was paid as expenses; and Mr. Anderson have a reading of Dickens’s “Christmas Card”, which cost 9/6 without assets. P.F. Robertson Esq., M.P. gave £5.5s to the Institution, £3 of which was for the payment of two years’ purchase of Blackwood’s Magazine, and £2.5s to be retained as a donation. The Rev J. A. Hatchard presented a chess-board and men, a backgammon board and men, and the game of German Tactics and Solitaire.
Accidents and Deaths
Edward Hunter, who, a few weeks before, swam out and saved a person from drowning, and so injured himself that his own life was despaired of, has now recovered from his dangerous inflammation. Edward was a good lad, and it rejoiced the heart of the present writer, his schoolmaster, to be assured of his recovery; also to know that his act of bravery was afterwards rewarded by a Bronze Medal from the Royal Humane Society, to which was added £5 by the local Committee. The person saved was a lad named Thorn, and the rescue was effected on the 24th of June.
Death of Samuel Glaisher. On the same day (June 24th) an inquest was held on the body of Samuel Glaisher, formerly a librarian, who had died suddenly. The enquiry was held at the Wheatsheaf Inn, Bohemia, and the verdict was “Fatty degeneration of the heart”.
A child named Garroll, while at play in Mr. Carey’s timber yard, had a leg fractured by a piece of timber falling on him.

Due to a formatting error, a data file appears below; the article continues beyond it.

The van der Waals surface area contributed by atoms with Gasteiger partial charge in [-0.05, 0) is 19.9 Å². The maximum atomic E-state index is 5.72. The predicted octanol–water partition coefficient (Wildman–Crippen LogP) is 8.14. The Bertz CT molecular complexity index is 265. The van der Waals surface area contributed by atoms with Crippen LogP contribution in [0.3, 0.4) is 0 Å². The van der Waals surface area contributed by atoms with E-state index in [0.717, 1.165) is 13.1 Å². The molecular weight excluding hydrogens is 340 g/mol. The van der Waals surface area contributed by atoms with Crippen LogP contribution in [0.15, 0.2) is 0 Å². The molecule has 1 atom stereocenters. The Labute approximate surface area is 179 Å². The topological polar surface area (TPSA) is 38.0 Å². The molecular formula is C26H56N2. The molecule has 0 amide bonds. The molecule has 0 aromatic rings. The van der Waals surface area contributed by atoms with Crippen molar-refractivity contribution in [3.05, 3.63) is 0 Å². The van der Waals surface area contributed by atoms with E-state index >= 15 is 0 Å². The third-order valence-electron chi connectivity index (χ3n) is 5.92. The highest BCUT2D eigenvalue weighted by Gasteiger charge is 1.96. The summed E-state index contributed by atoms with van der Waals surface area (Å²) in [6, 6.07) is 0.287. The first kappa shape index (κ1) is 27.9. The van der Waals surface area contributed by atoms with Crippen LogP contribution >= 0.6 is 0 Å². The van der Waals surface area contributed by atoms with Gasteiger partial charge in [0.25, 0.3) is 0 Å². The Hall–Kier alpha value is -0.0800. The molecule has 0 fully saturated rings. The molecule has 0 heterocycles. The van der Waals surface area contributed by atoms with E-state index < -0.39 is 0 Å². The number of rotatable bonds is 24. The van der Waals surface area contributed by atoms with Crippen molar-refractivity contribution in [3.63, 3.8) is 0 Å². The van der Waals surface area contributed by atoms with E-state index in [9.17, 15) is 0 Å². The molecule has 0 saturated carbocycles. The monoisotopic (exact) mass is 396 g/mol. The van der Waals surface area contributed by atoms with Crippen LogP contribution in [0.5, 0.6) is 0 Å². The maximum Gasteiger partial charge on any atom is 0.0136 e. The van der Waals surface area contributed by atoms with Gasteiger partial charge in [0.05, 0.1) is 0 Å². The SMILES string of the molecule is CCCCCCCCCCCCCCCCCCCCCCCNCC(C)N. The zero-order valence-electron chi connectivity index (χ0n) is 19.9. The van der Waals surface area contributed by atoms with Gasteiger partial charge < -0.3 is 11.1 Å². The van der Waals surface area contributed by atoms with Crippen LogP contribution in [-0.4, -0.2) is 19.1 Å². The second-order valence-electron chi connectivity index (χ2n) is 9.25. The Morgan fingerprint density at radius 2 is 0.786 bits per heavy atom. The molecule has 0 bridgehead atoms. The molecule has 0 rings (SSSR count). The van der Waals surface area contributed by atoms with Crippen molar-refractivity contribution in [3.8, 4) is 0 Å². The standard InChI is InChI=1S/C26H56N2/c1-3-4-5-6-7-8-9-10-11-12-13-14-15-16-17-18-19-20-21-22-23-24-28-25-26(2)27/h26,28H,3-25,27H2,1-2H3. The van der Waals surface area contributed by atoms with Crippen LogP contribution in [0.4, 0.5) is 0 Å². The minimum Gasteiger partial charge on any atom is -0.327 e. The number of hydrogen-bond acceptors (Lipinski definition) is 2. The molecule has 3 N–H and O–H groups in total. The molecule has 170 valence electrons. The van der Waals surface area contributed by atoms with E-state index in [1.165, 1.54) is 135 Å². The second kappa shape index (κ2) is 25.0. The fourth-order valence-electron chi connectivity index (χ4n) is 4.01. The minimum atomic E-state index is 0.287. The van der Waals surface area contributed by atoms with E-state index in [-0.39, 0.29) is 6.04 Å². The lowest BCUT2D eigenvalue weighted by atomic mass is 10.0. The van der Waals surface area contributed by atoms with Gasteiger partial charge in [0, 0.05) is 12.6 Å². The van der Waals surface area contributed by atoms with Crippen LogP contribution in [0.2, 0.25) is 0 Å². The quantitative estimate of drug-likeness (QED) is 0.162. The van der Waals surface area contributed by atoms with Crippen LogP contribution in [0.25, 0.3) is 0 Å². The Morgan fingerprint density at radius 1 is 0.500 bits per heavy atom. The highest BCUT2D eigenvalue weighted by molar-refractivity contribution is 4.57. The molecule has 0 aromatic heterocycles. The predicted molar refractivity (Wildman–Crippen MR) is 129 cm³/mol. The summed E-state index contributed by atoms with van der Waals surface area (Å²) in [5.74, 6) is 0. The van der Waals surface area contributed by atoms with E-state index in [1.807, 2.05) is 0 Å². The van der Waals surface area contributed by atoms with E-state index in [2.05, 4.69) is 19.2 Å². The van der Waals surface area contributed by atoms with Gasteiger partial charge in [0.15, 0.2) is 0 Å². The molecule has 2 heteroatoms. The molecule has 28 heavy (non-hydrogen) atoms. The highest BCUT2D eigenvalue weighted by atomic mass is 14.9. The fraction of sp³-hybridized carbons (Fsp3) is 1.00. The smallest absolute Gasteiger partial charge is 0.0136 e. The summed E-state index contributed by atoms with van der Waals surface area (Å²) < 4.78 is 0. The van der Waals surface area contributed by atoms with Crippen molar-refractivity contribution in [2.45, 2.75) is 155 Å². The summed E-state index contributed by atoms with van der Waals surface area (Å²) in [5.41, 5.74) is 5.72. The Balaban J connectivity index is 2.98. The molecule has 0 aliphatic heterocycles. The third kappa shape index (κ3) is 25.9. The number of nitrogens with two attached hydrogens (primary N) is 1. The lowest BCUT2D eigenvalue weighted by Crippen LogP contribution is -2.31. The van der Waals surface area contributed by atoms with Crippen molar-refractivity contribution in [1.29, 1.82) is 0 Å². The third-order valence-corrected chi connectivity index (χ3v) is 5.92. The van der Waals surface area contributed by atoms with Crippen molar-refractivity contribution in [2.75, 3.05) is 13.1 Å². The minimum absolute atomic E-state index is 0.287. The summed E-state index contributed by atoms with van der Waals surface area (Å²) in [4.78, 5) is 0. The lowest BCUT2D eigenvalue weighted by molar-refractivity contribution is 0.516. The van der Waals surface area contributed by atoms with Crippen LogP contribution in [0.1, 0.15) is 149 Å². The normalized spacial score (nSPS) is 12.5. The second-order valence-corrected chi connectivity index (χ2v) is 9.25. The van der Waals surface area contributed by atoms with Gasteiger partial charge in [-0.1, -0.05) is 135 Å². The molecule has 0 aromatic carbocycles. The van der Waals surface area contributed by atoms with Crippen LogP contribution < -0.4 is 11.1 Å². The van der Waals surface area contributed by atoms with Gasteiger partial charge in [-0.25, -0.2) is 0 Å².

On the same day, two men were injured by falling from the scaffold of the house there being erected on the Marina for Mr. Mann. These accidents were in October, and in the same month, William Roper, 26 years of age, ruptured a blood vessel at Warrior Square, and died before medical aid could be procured.
Robert Legge, drill-sergeant in the Scott’s Fusiliers, had been unwell for a considerable time, and had been sent to this locality for a change. He had borne a good character and had never been known to be intoxicated, Surgeon Ticehurst had attended him daily, and had sometimes found him to be incoherent. The sufferer, however, committed suicide by cutting his throat, and the verdict given at the inquest on the 23rd of November was “Temporary insanity”.
Henry Howse’s death> caused another inquest to be held, two days later, at the Old England Tavern. Howse was 66 years of age, and while, with Thomas Cruttenden, he was deepening a well for Mr. James Ranger, a bucket of earth fell upon him which had been drawn up by means of a rope attached to a common hook instead of a spring-hook used on such work. Verdict “Accidental death caused by the deceased’s own want of care”.